The Sexual Economy of War: Regulation of Sexuality and the U.S. Army, 1898-1940
The United States began to look beyond its continental boundaries and acquire a new, far-flung empire in the late nineteenth century. Two decades later, a national draft and mobilization program brought millions of men into the army when the United States intervened in the First World War. The U.S. Army also experienced several major changes in the first four decades of the twentieth century, including massive growth in the size of the army's forces, changes in the demographics of soldiers and a related effort "Americanize" the army, and increased professionalization and internal reform as the army attempted to improve its performance and increase its standing in the nation. Along with these changes came the efforts of influential Progressive social and moral reformers who sought to reform the U.S. Army and inculcate newly enlisted soldiers with middle-class values and behavior. Over time, army leaders and War Department officials found that they needed to address the perennial set of problems that soldiers' sexual relationships created for the army and its new long-term missions in Asia and Europe. While the U.S Army was initially interested in the sex lives of soldiers primarily for utilitarian reasons, it eventually assumed an institutional interest in cultivating particular kinds of masculine identities for soldiers.
This dissertation explores how the U.S. Army of the early twentieth century conceived of a host of issues related to sexuality: marriage and family life, prostitution and venereal disease, rape and sexual violence, same-sex sexuality, and conceptions of masculinity, among others. It examines how the army sought to regulate and shape the sexual behaviors of soldiers and the civilians with whom they came into sexual contact. The sexual cultures, practices, and behaviors of soldiers and their partners, along with the U.S. Army's efforts to regulate their sexuality, constitute what it describes as the "sexual economy of war." This dissertation argues that the U.S. Army first attempted to gain control of almost all aspects of soldiers' sexuality and then tried to carefully manage and regulate that sexual economy to best fulfill the army's missions. The army suppressed soldiers' sexual behaviors and expressions that it perceived as running counter to the good of the service or creating inefficiencies. It encouraged those aspects of sexual identity that the army believed benefited the service - for instance, hypermasculine demeanor and actions - eventually purging soldiers who engaged in same-sex sexual activities because these practices became linked with effeminacy and mental disorders and producing a set of militant masculinities among soldiers.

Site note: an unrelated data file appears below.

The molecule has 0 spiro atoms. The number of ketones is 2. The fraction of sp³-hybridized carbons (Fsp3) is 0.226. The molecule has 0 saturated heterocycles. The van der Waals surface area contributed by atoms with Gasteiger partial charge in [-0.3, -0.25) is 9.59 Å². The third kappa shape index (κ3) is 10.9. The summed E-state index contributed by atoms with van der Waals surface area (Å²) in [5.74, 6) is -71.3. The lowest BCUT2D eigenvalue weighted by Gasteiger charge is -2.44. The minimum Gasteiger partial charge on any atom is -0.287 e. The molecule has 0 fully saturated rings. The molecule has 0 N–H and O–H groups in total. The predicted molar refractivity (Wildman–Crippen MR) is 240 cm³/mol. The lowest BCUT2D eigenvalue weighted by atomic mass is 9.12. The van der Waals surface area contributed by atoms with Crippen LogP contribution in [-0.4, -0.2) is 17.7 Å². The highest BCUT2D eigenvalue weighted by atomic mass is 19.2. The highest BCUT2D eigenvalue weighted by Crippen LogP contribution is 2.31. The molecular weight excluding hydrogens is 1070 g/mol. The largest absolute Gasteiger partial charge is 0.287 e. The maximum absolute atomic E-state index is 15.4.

These issues are explored through five case studies of specific time periods and geographic areas: Fort Riley in Kansas from 1898-1940; the Philippines from 1898-1918; Camp Beauregard in Louisiana, 1917-1919; the American Expeditionary Forces (AEF) in France and the American Forces in Germany (AFG), 1917-1923; and Hawaii, 1909-1940. The army's new position in American society, especially after World War I, and its overseas operations opened up a host of new and different kinds of sexual politics, possibilities, and relationships for all those touched by the U.S. Army's regulation of sexuality.
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